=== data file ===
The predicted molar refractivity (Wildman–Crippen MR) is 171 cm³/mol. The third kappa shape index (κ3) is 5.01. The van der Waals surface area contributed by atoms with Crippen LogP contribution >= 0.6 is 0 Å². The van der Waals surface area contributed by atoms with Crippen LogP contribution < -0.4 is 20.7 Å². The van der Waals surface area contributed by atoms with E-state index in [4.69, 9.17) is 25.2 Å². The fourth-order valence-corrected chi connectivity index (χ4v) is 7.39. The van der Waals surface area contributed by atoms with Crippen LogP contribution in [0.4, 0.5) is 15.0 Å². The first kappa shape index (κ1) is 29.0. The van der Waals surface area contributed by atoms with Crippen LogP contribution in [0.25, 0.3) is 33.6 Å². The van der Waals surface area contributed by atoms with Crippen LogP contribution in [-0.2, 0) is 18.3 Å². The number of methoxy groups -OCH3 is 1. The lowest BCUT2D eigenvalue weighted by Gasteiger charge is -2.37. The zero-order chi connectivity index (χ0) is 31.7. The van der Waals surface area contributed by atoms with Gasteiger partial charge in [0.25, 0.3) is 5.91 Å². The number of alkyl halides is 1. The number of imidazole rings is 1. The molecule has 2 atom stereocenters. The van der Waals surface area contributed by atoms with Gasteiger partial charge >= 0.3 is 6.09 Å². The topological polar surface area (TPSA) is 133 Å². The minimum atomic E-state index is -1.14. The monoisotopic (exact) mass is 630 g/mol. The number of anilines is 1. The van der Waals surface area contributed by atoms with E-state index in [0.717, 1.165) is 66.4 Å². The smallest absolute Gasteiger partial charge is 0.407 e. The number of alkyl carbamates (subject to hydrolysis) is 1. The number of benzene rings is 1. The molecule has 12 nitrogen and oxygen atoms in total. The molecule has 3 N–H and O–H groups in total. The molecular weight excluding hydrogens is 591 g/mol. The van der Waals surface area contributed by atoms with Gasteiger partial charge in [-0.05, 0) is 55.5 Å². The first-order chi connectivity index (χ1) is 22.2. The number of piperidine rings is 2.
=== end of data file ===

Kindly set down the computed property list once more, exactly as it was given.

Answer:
The predicted molar refractivity (Wildman–Crippen MR) is 171 cm³/mol. The third kappa shape index (κ3) is 5.01. The van der Waals surface area contributed by atoms with Crippen LogP contribution >= 0.6 is 0 Å². The van der Waals surface area contributed by atoms with Crippen LogP contribution < -0.4 is 20.7 Å². The van der Waals surface area contributed by atoms with E-state index in [4.69, 9.17) is 25.2 Å². The fourth-order valence-corrected chi connectivity index (χ4v) is 7.39. The van der Waals surface area contributed by atoms with Crippen LogP contribution in [0.4, 0.5) is 15.0 Å². The first kappa shape index (κ1) is 29.0. The van der Waals surface area contributed by atoms with Crippen LogP contribution in [0.25, 0.3) is 33.6 Å². The van der Waals surface area contributed by atoms with Crippen LogP contribution in [-0.2, 0) is 18.3 Å². The number of methoxy groups -OCH3 is 1. The lowest BCUT2D eigenvalue weighted by Gasteiger charge is -2.37. The zero-order chi connectivity index (χ0) is 31.7. The van der Waals surface area contributed by atoms with Gasteiger partial charge in [0.25, 0.3) is 5.91 Å². The number of alkyl halides is 1. The number of imidazole rings is 1. The molecule has 2 atom stereocenters. The van der Waals surface area contributed by atoms with Gasteiger partial charge >= 0.3 is 6.09 Å². The topological polar surface area (TPSA) is 133 Å². The minimum atomic E-state index is -1.14. The monoisotopic (exact) mass is 630 g/mol. The number of anilines is 1. The van der Waals surface area contributed by atoms with E-state index in [0.717, 1.165) is 66.4 Å². The smallest absolute Gasteiger partial charge is 0.407 e. The number of alkyl carbamates (subject to hydrolysis) is 1. The number of benzene rings is 1. The molecule has 12 nitrogen and oxygen atoms in total. The molecule has 3 N–H and O–H groups in total. The molecular weight excluding hydrogens is 591 g/mol. The van der Waals surface area contributed by atoms with Gasteiger partial charge in [-0.05, 0) is 55.5 Å². The first-order chi connectivity index (χ1) is 22.2. The number of piperidine rings is 2.